Have you ever contacted your attorney to prepare what you think will be a simple contract, only to get snared in a situation that feels like an episode of the Twilight Zone?
You know what I’m talking about. You’re imagining it as a simple 2-page contract, only to have it turn into the 17-page, 9-point font “contract from hell.”
Over at the Build a Solo Practice website, I have a 2-part guest post where I talk about a (sometimes) sore topic we small business owners face.
Contracts are necessary to protect our interests.
But sometimes they can be unnecessarily complex from a business person’s perspective.
So I gave my feedback to lawyers about writing business-friendly contracts, pointing out some features that make a contract into a “contract from hell.” Among them: writing in legalese. It is terribly frustrating to non-lawyers.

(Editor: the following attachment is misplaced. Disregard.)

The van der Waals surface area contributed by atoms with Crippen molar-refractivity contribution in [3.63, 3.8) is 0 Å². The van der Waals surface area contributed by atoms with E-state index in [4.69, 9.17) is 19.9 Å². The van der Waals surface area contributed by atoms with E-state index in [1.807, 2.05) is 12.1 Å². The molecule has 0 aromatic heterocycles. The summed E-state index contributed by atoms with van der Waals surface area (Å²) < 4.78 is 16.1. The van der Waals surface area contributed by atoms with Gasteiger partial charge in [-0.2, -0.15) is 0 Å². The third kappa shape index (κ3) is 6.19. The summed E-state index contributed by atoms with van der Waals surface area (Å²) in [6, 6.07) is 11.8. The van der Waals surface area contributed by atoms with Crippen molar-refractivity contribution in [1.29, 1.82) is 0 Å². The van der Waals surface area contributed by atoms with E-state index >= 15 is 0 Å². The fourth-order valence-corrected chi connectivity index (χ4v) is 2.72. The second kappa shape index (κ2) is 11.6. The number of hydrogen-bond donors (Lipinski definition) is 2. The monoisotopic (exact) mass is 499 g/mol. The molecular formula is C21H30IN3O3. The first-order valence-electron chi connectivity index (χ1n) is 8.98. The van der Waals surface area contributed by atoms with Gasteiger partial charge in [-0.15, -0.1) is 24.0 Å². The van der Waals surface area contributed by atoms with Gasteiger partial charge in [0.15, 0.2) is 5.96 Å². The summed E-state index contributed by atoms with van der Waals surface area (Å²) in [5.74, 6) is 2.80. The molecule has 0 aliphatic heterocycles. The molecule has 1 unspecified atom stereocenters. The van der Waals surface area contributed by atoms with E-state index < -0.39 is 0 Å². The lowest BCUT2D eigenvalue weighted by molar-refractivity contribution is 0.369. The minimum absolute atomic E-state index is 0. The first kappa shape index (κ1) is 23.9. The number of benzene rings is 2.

And, by the way, I am NOT ganging up on attorneys. Some of you may know that I used to be an attorney. The practice of law is a worthy calling, and without the law our society could not function. And we could not build businesses unless we were assured of the rule of law to protect those businesses.
It’s just that I have experienced the situation from both sides. I’ve been an attorney in the past. These days I’m just the client.
And thinking back, I now realize there were times as an attorney when I prepared contracts that could have been more user friendly. The process could have been a lot more efficient. That’s especially true early in my career, before I knew better. Of course, I learn best from making mistakes. 🙂
Go read the articles (Part One and then Part Two). Then share your experiences. Tell us your idea of the contract from hell.